6. Click “Load Popular Tweets From Twitter” to see which URLs were the most often clicked in the given time period.

Stats screen shots

Time series of number of daily clicks on linked tweets

 

Number of clicks on links by region and referrer

 

Number of clicks on linked URLs by popularity

How to use the stats

You will soon see what topics are most often clicked by your followers. By honing in on the most popular topics, you can provide your followers the most value. This is especially useful if you have a blog and want to gauge the response to Tweets referring to your own blog posts.

Congratulations if you have actually read all 10 Twitter Power User posts! You are on your way to becoming a Twitter power user!

Here are all the previous steps to becoming a Twitter power user:

Step 1. Schedule Tweets

Step 2. Shorten links

Step 3. Use multiple profiles

Step 4. Track multiple feeds

Step 5. Using Hootsuite Search

Step 6. Update multiple online profiles

Step 7. Embed columns into your website

Step 8. Manage multiple users

Step 9. Use RSS feeds to post from any Web site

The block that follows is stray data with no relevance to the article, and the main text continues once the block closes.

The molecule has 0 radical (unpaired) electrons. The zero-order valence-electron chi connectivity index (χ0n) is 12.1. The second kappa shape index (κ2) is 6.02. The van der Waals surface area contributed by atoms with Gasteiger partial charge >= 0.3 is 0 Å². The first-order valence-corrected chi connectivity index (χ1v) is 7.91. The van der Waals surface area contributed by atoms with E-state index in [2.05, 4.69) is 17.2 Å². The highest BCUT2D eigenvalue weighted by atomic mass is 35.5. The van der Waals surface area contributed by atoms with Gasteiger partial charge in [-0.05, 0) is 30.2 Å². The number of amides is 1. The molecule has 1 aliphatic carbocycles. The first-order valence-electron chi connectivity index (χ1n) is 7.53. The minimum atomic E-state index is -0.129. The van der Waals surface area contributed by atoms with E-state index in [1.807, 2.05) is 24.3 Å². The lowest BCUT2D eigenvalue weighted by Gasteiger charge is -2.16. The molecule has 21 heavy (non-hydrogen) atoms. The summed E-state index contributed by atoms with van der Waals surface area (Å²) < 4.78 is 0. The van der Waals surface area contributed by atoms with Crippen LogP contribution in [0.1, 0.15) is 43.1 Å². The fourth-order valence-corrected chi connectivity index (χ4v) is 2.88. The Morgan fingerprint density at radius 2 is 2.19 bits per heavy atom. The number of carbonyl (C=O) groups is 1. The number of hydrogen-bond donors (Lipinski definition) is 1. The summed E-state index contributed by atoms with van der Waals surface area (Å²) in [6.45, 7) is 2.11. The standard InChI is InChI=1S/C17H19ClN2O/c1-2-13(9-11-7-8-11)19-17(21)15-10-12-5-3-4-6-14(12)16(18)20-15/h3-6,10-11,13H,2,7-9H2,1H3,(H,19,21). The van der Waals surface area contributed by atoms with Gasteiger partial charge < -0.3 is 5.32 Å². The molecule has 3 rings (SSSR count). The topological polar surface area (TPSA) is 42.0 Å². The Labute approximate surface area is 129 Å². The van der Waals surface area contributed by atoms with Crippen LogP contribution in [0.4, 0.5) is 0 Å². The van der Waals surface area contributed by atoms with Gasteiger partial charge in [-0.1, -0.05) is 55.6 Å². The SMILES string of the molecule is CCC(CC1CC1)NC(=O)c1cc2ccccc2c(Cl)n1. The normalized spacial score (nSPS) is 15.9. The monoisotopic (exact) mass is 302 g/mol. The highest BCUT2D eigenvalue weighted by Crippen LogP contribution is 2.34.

For more information, you might find the following websites useful:

 

Hootsuite improvements and bugs

on Nov 24 in hints and tips, tools posted by

“Grrr,” I thought last night as I tried to log on to Hootsuite to schedule some tweets for later today.

But all was forgiven this morning when I logged in. Woohoo! Nice new shiny Hootsuite. Well not new exactly, but the app has added a couple of useful new features. 

Tracking ongoing conversations

First, Tweets with retweets now have a button “Show Conversation” that shows related tweets (with RT) below the initial tweet. Once you’re done reading through the tweets, you can click “Hide Conversation.” Nice.

 

Selecting accounts with a click

Second, Ping.fm has been added to the accounts to select from when choosing which to Tweet (this used to be managed in the background by setting up Ping.fm (see Ten steps to becoming a Twitter power user with Hootsuite #3: use multiple profiles)

 

The bug

And the bug. It’s not a big deal, but needs to be fixed. The column for “Pending Tweets” shows a missing image icon instead of the account’s icon.

 

Kudos to Hootsuite

Another change is that columns now have the Twitter logo, but I’m not quite sure how that works. But overall kudos to Hootsuite for improving the (still free!) application. These are more improvements that reinforce its position as the best browser-based solution for managing your Twitter accounts.